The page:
Title

Measuring the performance of property management companies in high-rise flats

Document Type

Journal Article

Publication Date

2016

Keywords

Performance measurement, Property management, Residential buildings, Building quality index, Logic model, Property management companies

DOI

10.1108/F-06-2014-0056

Abstract

Purpose: The complex nature of multi-ownership, multi-storey buildings requires the services of property management companies (PMCs). Naturally, homeowners favor PMCs with good performance. Yet, their performances vary. The purpose of this paper is to measure the performance of PMCs in managing high-rise flats using the logic model as the contextual framework with its indicators adapted from the building quality index (BQI) scheme.

Design/Methodology/Approach: For this pilot study, the research was based on visual inspection and interviews with building management staff for the information concerning the output and outcome indicators. The authors also tested the relationship between outcomes and outputs and other factors that affect the performance of PMCs.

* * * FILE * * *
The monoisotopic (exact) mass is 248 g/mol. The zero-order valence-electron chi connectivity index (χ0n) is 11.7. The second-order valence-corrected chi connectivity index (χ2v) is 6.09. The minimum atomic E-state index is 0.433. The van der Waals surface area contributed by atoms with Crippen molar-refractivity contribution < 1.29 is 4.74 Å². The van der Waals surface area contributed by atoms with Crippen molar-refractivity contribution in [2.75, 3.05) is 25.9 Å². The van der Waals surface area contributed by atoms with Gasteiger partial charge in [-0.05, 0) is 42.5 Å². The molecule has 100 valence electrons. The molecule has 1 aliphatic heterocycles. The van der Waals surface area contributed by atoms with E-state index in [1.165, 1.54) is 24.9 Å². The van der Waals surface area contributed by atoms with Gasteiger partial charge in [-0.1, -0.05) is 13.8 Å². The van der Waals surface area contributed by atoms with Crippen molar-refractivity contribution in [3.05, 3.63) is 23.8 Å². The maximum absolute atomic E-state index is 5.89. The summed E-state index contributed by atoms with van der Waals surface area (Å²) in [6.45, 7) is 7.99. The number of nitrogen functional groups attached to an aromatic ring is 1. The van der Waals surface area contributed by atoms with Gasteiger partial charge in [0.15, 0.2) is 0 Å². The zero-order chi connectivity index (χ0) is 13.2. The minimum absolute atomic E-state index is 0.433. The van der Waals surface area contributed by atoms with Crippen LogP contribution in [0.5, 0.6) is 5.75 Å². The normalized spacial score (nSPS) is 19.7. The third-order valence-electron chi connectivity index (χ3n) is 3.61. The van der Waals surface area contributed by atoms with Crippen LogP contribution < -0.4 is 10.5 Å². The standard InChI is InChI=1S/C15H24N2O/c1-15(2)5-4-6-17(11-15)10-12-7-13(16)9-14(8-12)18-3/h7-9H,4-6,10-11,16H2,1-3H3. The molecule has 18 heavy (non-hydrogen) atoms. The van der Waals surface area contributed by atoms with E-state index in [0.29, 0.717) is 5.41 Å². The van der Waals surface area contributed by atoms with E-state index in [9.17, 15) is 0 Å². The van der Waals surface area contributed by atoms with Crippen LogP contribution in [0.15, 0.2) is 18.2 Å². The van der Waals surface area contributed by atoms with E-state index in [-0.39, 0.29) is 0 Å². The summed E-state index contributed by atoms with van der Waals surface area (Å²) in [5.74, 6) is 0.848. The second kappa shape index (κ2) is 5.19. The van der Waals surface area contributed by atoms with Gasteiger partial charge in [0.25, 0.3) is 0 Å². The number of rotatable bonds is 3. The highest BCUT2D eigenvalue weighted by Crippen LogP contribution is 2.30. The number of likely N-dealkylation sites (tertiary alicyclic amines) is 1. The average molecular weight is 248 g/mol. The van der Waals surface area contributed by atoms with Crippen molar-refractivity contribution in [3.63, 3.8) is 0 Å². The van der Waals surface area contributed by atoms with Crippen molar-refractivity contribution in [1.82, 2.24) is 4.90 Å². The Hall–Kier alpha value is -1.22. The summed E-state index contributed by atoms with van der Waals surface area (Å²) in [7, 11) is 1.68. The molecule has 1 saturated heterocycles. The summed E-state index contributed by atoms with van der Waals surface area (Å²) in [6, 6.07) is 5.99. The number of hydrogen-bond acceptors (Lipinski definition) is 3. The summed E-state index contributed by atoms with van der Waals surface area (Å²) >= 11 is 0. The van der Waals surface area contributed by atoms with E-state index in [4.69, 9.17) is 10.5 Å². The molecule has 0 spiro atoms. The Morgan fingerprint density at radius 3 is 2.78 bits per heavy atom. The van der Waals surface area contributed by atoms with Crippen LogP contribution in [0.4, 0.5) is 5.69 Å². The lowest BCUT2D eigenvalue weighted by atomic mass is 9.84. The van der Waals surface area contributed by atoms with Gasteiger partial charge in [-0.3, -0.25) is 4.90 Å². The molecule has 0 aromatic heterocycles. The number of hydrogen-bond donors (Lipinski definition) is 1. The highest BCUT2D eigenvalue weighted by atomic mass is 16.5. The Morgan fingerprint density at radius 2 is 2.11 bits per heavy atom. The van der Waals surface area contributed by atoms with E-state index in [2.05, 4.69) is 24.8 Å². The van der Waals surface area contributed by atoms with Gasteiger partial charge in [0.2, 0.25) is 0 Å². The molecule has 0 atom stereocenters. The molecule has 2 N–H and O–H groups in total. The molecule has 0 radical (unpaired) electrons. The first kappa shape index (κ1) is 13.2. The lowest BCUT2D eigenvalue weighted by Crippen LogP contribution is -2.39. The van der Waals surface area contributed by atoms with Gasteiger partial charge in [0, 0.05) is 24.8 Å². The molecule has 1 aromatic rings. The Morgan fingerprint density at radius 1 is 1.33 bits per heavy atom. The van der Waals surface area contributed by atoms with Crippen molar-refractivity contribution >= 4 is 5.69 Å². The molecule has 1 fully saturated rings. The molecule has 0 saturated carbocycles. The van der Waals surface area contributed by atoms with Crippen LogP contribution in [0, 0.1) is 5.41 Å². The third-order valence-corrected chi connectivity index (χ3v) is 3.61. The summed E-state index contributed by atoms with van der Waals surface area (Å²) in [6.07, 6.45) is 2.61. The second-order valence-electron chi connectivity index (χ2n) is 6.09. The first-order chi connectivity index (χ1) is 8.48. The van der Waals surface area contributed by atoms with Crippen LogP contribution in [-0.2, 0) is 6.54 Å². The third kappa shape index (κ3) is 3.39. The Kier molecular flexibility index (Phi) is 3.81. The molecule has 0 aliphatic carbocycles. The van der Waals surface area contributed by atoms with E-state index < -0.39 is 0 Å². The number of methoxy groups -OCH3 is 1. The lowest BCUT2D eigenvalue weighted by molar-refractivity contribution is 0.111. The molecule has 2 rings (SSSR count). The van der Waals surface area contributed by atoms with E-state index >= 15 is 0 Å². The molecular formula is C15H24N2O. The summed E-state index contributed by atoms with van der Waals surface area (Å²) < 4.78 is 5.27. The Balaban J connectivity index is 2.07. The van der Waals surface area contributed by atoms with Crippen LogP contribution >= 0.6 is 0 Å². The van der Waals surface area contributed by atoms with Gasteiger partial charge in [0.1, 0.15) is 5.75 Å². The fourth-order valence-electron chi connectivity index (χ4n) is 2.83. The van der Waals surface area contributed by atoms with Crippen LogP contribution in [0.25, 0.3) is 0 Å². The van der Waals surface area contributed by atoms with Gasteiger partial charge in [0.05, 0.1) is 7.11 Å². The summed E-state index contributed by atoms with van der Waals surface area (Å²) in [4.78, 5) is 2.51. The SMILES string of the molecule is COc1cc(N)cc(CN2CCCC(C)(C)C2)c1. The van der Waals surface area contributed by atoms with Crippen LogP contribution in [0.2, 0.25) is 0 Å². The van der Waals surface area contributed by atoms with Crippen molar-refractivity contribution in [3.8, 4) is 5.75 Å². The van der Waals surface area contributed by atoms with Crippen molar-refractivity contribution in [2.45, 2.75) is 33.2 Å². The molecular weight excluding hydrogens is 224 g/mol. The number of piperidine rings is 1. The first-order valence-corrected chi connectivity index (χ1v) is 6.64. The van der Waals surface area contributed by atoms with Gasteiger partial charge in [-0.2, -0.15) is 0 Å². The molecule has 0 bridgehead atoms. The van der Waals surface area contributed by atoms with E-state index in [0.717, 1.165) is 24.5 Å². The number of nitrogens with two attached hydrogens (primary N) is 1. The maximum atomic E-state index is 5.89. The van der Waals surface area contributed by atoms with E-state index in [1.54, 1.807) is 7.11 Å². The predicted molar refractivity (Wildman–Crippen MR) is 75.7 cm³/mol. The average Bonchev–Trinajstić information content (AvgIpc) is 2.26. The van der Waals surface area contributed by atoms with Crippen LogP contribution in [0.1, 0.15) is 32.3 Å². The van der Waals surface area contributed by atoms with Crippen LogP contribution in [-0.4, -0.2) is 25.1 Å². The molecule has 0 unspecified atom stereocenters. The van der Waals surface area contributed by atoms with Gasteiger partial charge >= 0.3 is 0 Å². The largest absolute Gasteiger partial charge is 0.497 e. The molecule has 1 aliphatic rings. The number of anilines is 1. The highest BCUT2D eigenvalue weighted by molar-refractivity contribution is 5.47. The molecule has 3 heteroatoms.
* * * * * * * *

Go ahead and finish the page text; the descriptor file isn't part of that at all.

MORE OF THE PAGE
Findings: Based on our pilot study of 41 high-rise residential buildings, the performance outcomes of the PMCs varied considerably. The same PMC was likely to yield different performance outcomes due to unique building characteristics. The outputs, building ages and rehabilitation statuses of the buildings were the contributing factors to the PMCs’ performance outcomes.

Practical Implications: The performance outcomes of the logic model can help homeowners and PMCs understand current PMC performance, which can help trigger the development of a strategy to enhance the health and safety of residential buildings in the future.

Originality/Value: Unlike traditional performance measurements that use financial figures or balanced scorecards to measure organizational performance, the authors used the logic model performance measurement system because the performance outcomes of the PMCs were explicitly reflected in the physical building conditions. This framework was relatively straightforward and could be applied to cities dominated by multi-ownership, multi-storey apartments.

Source Publication

Facilities

Volume Number

34

Issue Number

3/4

ISSN

0263-2772

First Page

161

Last Page

176

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